The Third Intermediate Period of ancient Egypt began with the death of Pharaoh Ramesses XI in 1077 BC. Which ended the New Kingdom, and eventually followed by the Late Period. Various points  offered as the beginning for the latter era. Though it is most often regarded as dating from the foundation of the Twenty-Sixth Dynasty by Psamtik I in 664 BC, following the departure of the Nubian Kushite rulers of the Twenty-fifth Dynasty after they were driven out by the Assyrians under King Ashurbanipal.

The use of the term “Third Intermediate Period”, based on the analogy of the well-known First and Second Intermediate Periods. It was popular by 1978, when British Egyptologist Kenneth Kitchen used the term for the title of his book on the period. While Kitchen argued that the period was ‘far from being chaotic’ and hoped that his work would lead to the abolishment of the term, with his own preference being the ‘Post-Imperial epoch’, his use of the term as a title seems only to have entrenched the use of the term.

The period ruled by non-native Egyptians. In addition to, viewed as one of decline and political instability including division of the state, coinciding with the Late Bronze Age collapse of civilizations in the ancient Near East and Eastern Mediterranean (including the Greek Dark Ages).

25th Dynasty

End of the Third Intermediate Period

Upper Egypt remained for a time under the rule of Taharqa and Tantamani. Whilst Lower Egypt ruled from 664 BC by the nascent 26th Dynasty. Client kings established by the Assyrians. In 663 BC, Tantamani launched a full-scale invasion of Lower Egypt, taking Memphis in April of this year, killing Necho I of Sais in the process as Necho had remained loyal to Ashurbanipal.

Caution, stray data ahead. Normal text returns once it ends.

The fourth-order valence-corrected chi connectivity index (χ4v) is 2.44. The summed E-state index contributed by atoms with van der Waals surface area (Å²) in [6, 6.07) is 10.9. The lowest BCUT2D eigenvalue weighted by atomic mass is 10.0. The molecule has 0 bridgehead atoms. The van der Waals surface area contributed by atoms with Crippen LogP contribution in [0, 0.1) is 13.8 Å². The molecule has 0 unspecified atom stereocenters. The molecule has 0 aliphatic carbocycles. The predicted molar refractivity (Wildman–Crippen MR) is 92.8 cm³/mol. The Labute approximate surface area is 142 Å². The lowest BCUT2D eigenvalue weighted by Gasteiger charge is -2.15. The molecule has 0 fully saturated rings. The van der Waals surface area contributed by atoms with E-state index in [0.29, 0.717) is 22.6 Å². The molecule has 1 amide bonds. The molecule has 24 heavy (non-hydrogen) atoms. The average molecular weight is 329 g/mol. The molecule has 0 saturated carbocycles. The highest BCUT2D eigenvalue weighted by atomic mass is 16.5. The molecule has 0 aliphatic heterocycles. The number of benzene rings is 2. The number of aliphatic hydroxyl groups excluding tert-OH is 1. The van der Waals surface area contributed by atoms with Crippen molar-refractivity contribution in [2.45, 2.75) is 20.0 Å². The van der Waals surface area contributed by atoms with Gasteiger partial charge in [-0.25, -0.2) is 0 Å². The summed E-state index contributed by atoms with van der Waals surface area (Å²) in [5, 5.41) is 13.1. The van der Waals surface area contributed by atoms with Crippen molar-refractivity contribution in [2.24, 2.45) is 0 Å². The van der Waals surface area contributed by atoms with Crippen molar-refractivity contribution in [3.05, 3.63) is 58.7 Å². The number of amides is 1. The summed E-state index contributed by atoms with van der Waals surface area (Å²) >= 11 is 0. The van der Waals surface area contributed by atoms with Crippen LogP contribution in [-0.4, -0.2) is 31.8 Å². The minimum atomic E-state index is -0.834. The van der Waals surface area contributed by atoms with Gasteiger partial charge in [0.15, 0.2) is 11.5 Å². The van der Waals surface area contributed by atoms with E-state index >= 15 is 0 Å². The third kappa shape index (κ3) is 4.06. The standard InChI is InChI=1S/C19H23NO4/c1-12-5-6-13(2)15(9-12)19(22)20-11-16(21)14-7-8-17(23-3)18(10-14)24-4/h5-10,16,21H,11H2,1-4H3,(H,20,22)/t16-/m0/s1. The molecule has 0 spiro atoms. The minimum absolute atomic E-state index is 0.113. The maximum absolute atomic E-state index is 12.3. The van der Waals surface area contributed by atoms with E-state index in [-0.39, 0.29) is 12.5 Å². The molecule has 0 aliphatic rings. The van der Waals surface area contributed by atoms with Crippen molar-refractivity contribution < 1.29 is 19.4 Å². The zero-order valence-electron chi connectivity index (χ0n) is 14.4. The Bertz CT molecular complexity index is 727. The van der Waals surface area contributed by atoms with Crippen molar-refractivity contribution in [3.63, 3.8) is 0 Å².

Tantamani barely had the time to receive the submission of some Delta kinglets and expel the remaining Assyrians that a large army led by Ashurbanipal and Necho’s son Psamtik I came back. Tantamani was defeated north of Memphis and Thebes was thoroughly sacked shortly after. The Kushite king withdrew to Nubia while the Assyrian influence in Upper Egypt quickly waned.

Permanently weakened by the sack, Thebes peacefully submitted itself to Psamtik’s fleet in 656 BC. To affirm his authority, Psamtik placed his daughter in position to be the future Divine Adoratrice of Amun. Thereby also submitting the priesthood of Amun and effectively uniting Egypt. Tantamani’s successor Atlanersa was in no position to attempt a reconquest of Egypt as Psamtik. Also secured the southern border at Elephantine and may even have sent a military campaign to Napata. Concurrently, Psamtik managed to free himself from the Assyrian vassalage while remaining on good terms with Ashurbanipal. Possibly owing to an ongoing rebellion in Babylon. By doing so, he brought increased stability to the country during his 54-year reign from the city of Sais beginning the Late Period of ancient Egypt